< d e p e n d e n c i e s > < d e p e n d e n c y > < g r o u p I d > o r g . s p r i n g f r a m e w o r k < / g r o u p I d > < a r t i f a c t I d > s p r i n g c o n t e x t < / a r t i f a c t I d > < v e r s i o n > 3 . 0 . 0 . R E L E A S E < / v e r s i o n > < s c o p e > r u n t i m e < / s c o p e > < / d e p e n d e n c y > < d e p e n d e n c y > < g r o u p I d > l o g 4 j < / g r o u p I d > < a r t i f a c t I d > l o g 4 j < / a r t i f a c t I d > < v e r s i o n > 1 . 2 . 1 4 < / v e r s i o n > < s c o p e > r u n t i m e < / s c o p e > < / d e p e n d e n c y >
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< / d e p e n d e n c i e s >

And here's a sample log4j.properties for logging to the console:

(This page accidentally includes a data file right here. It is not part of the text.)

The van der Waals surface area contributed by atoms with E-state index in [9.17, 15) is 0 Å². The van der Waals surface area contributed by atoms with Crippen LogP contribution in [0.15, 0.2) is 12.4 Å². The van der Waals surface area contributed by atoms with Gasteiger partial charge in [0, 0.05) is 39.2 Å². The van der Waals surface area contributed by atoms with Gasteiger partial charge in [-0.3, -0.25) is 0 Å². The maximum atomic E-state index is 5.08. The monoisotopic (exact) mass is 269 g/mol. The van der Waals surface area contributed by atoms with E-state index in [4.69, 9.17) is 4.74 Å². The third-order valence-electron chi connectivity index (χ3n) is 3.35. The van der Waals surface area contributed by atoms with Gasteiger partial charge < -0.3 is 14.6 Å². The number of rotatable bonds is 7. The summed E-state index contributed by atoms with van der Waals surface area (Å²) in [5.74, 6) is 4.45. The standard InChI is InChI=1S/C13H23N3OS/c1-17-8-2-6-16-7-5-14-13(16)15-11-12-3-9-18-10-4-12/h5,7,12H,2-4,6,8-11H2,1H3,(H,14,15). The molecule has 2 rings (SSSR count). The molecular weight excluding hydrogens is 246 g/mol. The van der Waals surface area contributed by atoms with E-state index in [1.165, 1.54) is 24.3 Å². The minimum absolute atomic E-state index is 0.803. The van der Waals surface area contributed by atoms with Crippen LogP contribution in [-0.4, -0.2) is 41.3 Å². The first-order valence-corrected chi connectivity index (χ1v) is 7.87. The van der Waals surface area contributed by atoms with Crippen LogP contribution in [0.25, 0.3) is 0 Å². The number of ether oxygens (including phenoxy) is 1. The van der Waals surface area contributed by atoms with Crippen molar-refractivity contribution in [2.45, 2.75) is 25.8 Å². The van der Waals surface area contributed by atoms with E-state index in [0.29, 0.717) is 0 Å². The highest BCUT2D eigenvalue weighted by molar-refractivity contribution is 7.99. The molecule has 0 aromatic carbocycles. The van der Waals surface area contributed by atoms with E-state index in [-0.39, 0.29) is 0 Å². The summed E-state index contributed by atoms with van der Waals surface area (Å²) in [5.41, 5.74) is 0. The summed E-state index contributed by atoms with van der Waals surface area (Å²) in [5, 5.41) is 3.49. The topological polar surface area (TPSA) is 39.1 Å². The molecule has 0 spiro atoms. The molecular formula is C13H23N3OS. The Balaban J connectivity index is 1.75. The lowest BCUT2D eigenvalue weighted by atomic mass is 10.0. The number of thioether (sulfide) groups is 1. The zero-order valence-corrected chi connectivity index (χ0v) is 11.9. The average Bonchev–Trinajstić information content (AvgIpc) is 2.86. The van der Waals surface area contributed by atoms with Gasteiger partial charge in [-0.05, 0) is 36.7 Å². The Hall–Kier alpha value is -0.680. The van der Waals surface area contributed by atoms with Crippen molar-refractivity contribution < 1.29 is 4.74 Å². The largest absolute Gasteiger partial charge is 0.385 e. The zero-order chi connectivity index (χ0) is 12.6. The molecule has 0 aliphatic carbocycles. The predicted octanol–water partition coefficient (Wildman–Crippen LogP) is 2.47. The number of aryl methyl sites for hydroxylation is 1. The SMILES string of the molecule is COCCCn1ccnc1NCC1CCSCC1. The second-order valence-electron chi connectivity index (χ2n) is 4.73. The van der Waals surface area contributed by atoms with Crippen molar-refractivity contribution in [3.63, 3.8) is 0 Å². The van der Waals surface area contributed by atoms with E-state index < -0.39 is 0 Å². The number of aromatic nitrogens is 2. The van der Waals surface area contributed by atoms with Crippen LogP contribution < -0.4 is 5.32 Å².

l o g 4 j . r o o t C a t e g o r y = I N F O ,s t d o u t l o g 4 j . a p p e n d e r . s t d o u t = o r g . a p a c h e . l o g 4 j . C o n s o l e A p p e n d e r l o g 4 j . a p p e n d e r . s t d o u t . l a y o u t = o r g . a p a c h e . l o g 4 j . P a t t e r n L a y o u t l o g 4 j . a p p e n d e r . s t d o u t . l a y o u t . C o n v e r s i o n P a t t e r n = % d { A B S O L U T E }% 5 p% t% c { 2 } : % L-% m % n l o g 4 j . c a t e g o r y . o r g . s p r i n g f r a m e w o r k . b e a n s . f a c t o r y = D E B U G Runtime Containers with Native JCL